For a couple of months, I was wondering if Java would be suitable to provide relay services, in case of a Java Jingle Client wanted to enable it.
Of course Java is perfectly suitable for using a Relay Service, no doubt about the trivial statement. But is Java suitable to be used on providing it?
Researching on Internet I found nothing but rumors and assumptions. So I decided to try it myself. I agreed with a Jingle Node Project Contributor to provide a Java Relay Channel Class just like we have the C++ version using Boost. And I would provide the UnitTest Cases in order to measure added latency. This weekend with the code in our hands we ran the tests.
All the tests were conducted using loopback interface in order to prevent real network to influence in the results.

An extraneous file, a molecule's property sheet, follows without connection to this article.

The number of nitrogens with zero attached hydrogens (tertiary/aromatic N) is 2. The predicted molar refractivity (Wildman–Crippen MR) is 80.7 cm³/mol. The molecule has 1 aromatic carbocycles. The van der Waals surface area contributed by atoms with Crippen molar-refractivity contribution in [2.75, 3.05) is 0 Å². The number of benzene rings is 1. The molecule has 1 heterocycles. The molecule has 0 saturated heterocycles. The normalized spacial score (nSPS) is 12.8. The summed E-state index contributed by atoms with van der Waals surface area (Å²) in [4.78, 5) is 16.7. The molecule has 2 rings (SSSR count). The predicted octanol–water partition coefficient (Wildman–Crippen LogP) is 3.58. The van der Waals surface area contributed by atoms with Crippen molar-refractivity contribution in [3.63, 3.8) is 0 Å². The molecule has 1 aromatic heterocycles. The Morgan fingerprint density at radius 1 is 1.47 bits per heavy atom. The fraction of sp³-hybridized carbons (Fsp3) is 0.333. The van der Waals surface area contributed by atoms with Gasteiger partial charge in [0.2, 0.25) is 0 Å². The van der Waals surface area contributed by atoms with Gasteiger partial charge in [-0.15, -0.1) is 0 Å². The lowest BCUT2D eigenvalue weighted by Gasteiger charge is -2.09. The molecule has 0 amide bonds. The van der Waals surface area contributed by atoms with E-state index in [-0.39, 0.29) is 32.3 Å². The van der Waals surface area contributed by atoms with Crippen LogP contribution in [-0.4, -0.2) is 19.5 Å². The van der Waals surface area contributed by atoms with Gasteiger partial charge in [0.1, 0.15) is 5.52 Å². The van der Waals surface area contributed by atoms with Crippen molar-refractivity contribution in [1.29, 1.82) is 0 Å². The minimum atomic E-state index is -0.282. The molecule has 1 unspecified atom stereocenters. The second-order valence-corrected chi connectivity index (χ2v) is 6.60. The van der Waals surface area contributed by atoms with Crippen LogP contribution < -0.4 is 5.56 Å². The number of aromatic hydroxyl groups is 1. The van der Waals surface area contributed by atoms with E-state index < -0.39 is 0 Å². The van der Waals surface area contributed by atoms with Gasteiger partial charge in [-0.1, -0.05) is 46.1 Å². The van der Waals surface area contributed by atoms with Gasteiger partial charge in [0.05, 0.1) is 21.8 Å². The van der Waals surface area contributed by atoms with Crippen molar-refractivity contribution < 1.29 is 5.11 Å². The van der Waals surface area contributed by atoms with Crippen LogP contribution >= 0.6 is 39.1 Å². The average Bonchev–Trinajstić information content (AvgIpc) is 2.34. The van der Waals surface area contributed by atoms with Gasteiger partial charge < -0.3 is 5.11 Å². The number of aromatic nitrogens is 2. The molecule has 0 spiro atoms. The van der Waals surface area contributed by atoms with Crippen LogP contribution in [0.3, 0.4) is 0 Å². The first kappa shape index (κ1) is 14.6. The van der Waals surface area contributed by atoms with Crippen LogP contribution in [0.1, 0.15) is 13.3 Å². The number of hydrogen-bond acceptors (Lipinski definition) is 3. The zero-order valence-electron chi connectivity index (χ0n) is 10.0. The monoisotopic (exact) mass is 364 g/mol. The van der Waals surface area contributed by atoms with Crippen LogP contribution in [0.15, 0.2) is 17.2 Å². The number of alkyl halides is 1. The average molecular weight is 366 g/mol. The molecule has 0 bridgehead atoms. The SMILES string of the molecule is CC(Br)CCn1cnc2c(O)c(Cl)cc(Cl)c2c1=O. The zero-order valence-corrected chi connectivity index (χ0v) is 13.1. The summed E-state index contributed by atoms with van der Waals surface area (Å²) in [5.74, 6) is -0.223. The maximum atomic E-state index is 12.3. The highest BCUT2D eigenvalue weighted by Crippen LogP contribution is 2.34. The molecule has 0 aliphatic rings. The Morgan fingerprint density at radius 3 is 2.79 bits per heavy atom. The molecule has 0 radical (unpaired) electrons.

You can find the Test Case in Jingle Nodes Repository:
Results running 10 simultaneous channels processing and relaying 30 packets, the overall average values after 100 tests, for Latency was:
- Max: 52ms
- Min: 7ms
- Avg: 10.0ms
Surprisingly the results are very satisfactory for Client Side Relaying. And I have to admit that the Java Code is by far more elegant and simple.
This means that SIP Communicator is not only a good candidate for Jingle Nodes usage, but also a great candidate to also provide Jingle Nodes relaying features.
For comparison criteria I created an extra test case based on a single Relay Channel using a C++ and a Java Channel measuring the added latency by using a Relay, instead of direct traffic. The results were the following:
Max: 16ms, Min: 2ms, Avg: 3.0ms
Java NIO Latency:
Max: 90ms, Min: 2ms, Avg: 5.0ms
I strongly encourage Java and C++ Developers to do a try out and spicy the discussion.